“This assault on human creativity must be stopped. We must protect against the predatory use of AI to steal professional artists’ voices and likenesses, violate creators’ rights, and destroy the music ecosystem.”

Listed among the other signatories are Stevie Wonder, the estate of Frank Sinatra, Nicki Minaj, Jadakiss, Jon Bon Jovi, Camila Cabello, Zayn Malik, Jason Isbell, Katy Perry, Miranda Lambert, Noah Kahan, Imagine Dragons, Rosanne Cash, Arya Starr, Billie Eillish, Benny The Butcher, Hit-Boy and Doechii.

Bob Marley, who died in 1981, is the top selling reggae artiste. He ranked at number nine on Forbes Highest-Paid Dead Celebrities of 2023, after raking in US$16 million. Marley’s music continues to break records. As of this month, his album, Legend, which was certified 15-times platinum by the RIAA a decade ago, and is the bestselling reggae album ever, has spent 829 non-consecutive weeks on the US Billboard 200 albums chart. This is the second-longest run in the chart’s history. Legend has spent 1,128 weeks in the top 100 of the UK Albums Chart, making it the third-longest run in that chart’s history.

Evon Mullings, general manager of the Jamaica Music Society (JAMMS), a collective management organisation, told The Sunday Gleaner that AI technology “is like a juggernaut and will continue to advance with a force”. He sounded an alarm last year February at his organisation’s music conference and now states that many Jamaican music creators have already begun to feel adverse effects of AI on their livelihood.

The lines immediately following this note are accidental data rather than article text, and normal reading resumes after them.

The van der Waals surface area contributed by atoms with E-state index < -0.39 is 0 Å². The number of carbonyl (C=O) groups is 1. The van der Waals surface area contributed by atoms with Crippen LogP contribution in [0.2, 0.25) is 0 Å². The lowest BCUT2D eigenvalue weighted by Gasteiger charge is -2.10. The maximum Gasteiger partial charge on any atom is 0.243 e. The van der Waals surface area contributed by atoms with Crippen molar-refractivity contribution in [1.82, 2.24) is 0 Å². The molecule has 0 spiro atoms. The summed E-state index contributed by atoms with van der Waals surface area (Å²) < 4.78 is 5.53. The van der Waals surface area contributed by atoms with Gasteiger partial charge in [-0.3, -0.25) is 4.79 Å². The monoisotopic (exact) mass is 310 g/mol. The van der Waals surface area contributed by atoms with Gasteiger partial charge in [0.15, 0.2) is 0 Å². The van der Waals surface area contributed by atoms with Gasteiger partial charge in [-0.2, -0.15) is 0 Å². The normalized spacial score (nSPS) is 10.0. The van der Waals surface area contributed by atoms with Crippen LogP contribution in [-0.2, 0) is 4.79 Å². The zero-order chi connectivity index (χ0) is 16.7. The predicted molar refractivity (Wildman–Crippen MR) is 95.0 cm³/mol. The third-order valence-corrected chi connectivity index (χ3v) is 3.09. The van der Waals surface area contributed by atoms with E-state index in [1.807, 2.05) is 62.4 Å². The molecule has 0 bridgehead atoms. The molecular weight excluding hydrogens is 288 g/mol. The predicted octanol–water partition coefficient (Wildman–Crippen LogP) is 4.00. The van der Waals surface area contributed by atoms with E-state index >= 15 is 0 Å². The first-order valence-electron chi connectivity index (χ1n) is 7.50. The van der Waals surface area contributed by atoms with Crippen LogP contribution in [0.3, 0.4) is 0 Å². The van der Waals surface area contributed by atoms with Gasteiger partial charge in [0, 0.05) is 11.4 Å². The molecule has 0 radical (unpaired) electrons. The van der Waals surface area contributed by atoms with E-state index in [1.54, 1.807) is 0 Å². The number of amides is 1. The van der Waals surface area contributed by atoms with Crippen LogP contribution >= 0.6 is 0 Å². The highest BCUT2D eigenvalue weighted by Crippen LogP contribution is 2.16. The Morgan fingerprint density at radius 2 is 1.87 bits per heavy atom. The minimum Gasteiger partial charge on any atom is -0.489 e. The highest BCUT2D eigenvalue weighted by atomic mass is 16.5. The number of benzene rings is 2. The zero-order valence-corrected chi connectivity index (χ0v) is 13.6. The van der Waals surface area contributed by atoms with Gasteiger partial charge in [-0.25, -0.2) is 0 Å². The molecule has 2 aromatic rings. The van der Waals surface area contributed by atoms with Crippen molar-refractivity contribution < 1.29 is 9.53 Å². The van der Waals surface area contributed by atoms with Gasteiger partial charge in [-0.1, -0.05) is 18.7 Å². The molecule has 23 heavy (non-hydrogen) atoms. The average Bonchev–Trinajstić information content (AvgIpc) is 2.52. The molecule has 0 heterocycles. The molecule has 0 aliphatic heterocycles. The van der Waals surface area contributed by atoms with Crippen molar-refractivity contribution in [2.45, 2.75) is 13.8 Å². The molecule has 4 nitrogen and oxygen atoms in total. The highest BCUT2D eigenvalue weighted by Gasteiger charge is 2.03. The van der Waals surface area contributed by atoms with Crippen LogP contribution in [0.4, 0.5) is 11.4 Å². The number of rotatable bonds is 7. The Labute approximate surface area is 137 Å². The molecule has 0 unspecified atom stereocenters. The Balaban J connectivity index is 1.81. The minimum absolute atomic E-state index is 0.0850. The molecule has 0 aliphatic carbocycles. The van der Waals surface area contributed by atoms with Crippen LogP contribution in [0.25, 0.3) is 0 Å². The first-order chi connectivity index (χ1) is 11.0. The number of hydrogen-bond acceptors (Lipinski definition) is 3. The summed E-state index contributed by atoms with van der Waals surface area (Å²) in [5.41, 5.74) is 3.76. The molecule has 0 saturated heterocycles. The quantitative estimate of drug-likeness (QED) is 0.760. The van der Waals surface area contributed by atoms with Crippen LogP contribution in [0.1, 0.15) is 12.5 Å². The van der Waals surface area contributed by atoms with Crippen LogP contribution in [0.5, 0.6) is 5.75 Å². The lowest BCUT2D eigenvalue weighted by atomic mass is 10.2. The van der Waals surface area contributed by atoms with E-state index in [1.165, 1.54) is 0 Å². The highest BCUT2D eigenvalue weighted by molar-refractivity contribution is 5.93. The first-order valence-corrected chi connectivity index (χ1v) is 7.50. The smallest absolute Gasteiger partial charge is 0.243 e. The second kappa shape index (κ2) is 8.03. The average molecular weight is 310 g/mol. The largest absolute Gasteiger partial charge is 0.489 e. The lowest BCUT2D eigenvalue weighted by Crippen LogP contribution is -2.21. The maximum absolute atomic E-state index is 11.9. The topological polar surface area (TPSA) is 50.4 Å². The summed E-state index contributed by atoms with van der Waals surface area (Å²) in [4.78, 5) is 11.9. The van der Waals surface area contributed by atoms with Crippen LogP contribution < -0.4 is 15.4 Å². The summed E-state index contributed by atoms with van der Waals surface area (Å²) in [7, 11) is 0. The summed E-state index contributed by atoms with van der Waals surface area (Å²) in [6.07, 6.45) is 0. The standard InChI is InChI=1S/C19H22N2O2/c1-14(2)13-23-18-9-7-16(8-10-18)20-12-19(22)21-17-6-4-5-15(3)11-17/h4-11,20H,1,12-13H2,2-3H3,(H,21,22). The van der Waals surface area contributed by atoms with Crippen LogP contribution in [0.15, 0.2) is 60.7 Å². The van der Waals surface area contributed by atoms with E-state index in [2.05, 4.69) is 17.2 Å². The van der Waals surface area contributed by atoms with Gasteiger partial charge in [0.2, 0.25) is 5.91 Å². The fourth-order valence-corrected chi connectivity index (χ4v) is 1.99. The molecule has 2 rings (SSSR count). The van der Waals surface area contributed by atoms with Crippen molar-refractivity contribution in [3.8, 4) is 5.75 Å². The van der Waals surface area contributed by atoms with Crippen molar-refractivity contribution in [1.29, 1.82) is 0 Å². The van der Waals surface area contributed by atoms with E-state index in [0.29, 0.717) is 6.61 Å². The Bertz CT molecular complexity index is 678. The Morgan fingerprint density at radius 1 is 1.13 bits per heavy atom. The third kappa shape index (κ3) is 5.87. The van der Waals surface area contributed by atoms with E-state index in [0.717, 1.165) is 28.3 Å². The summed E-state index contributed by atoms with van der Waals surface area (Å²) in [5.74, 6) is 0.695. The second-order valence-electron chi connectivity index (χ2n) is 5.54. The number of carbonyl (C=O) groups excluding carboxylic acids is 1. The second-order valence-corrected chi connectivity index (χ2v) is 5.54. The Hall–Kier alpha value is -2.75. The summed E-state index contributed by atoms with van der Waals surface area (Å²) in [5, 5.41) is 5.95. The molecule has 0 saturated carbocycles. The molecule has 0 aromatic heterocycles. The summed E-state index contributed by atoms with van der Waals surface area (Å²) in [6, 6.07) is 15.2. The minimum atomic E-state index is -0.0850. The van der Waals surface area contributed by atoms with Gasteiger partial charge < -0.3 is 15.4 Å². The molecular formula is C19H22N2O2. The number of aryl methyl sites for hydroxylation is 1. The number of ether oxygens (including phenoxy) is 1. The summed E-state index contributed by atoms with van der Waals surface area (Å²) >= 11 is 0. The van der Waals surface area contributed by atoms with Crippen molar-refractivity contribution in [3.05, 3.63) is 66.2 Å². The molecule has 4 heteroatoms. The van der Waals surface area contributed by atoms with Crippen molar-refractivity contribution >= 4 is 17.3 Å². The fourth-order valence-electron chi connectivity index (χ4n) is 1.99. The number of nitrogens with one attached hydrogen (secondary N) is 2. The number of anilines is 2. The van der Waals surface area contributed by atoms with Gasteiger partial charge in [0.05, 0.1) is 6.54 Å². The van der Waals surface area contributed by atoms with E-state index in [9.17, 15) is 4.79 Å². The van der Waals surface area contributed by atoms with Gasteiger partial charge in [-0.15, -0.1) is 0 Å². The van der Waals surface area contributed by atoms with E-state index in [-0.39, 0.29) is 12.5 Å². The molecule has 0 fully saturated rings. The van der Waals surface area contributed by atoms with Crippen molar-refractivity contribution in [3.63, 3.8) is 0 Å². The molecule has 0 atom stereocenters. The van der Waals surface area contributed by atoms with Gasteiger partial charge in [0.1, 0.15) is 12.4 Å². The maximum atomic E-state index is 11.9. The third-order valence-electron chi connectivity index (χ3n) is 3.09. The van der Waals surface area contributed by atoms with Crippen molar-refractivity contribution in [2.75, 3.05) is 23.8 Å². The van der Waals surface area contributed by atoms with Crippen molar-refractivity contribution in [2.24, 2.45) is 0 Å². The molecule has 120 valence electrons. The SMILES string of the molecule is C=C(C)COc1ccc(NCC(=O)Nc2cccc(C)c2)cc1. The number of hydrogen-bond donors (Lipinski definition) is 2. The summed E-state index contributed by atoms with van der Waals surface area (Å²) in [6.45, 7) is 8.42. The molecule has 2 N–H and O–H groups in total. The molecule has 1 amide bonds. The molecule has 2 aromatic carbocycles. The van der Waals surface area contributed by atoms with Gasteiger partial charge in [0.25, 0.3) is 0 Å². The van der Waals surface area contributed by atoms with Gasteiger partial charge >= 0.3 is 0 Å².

‘AT WHAT COST?’

“Generative AI has astounding capabilities that can replicate the role of music creators with high degrees of accuracy; however, there is still some ways to go before sonic fidelity is comparable to that created by humans. The technology in all likelihood will get there sooner rather than later and so the philosophical question of ‘Whether in the artistic realm AI’s role should supersede humans and at what cost’ must be answered with urgency,” Mullings stated.

He singled out the dubplate segment of the industry as “facing possibly its biggest threat since this innovation started decades ago” and charged that unscrupulous persons are using AI technology to create dubplates through impersonation of the sound and likeness of even some top artistes.

“The threat however extends well beyond dubplates,” Mullings added.

He expressed concern about “the potential diluting effect that especially ‘100 per cent AI-generated music’ can have on royalties and used TikTok as probably the best example currently of how AI music can dilute royalties to human creators.